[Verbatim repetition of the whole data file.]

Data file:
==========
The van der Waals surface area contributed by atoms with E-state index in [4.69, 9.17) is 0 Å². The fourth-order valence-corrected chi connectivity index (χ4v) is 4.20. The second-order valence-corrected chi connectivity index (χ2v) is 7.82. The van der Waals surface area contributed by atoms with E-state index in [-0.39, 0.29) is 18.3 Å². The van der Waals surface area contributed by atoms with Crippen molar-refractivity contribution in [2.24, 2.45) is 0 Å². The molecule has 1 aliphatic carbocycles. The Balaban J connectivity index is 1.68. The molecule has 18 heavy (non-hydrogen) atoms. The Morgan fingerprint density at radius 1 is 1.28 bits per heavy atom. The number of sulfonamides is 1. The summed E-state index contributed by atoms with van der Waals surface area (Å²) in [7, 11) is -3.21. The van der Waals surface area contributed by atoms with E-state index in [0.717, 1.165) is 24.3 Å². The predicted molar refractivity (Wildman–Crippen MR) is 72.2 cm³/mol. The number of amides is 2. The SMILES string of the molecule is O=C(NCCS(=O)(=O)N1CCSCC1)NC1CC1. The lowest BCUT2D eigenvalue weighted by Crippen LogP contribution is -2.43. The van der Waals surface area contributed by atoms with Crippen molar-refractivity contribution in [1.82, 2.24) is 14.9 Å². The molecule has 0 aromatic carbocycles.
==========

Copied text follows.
The van der Waals surface area contributed by atoms with E-state index in [4.69, 9.17) is 0 Å². The fourth-order valence-corrected chi connectivity index (χ4v) is 4.20. The second-order valence-corrected chi connectivity index (χ2v) is 7.82. The van der Waals surface area contributed by atoms with E-state index in [-0.39, 0.29) is 18.3 Å². The van der Waals surface area contributed by atoms with Crippen molar-refractivity contribution in [2.24, 2.45) is 0 Å². The molecule has 1 aliphatic carbocycles. The Balaban J connectivity index is 1.68. The molecule has 18 heavy (non-hydrogen) atoms. The Morgan fingerprint density at radius 1 is 1.28 bits per heavy atom. The number of sulfonamides is 1. The summed E-state index contributed by atoms with van der Waals surface area (Å²) in [7, 11) is -3.21. The van der Waals surface area contributed by atoms with E-state index in [0.717, 1.165) is 24.3 Å². The predicted molar refractivity (Wildman–Crippen MR) is 72.2 cm³/mol. The number of amides is 2. The SMILES string of the molecule is O=C(NCCS(=O)(=O)N1CCSCC1)NC1CC1. The lowest BCUT2D eigenvalue weighted by Crippen LogP contribution is -2.43. The van der Waals surface area contributed by atoms with Crippen molar-refractivity contribution in [1.82, 2.24) is 14.9 Å². The molecule has 0 aromatic carbocycles.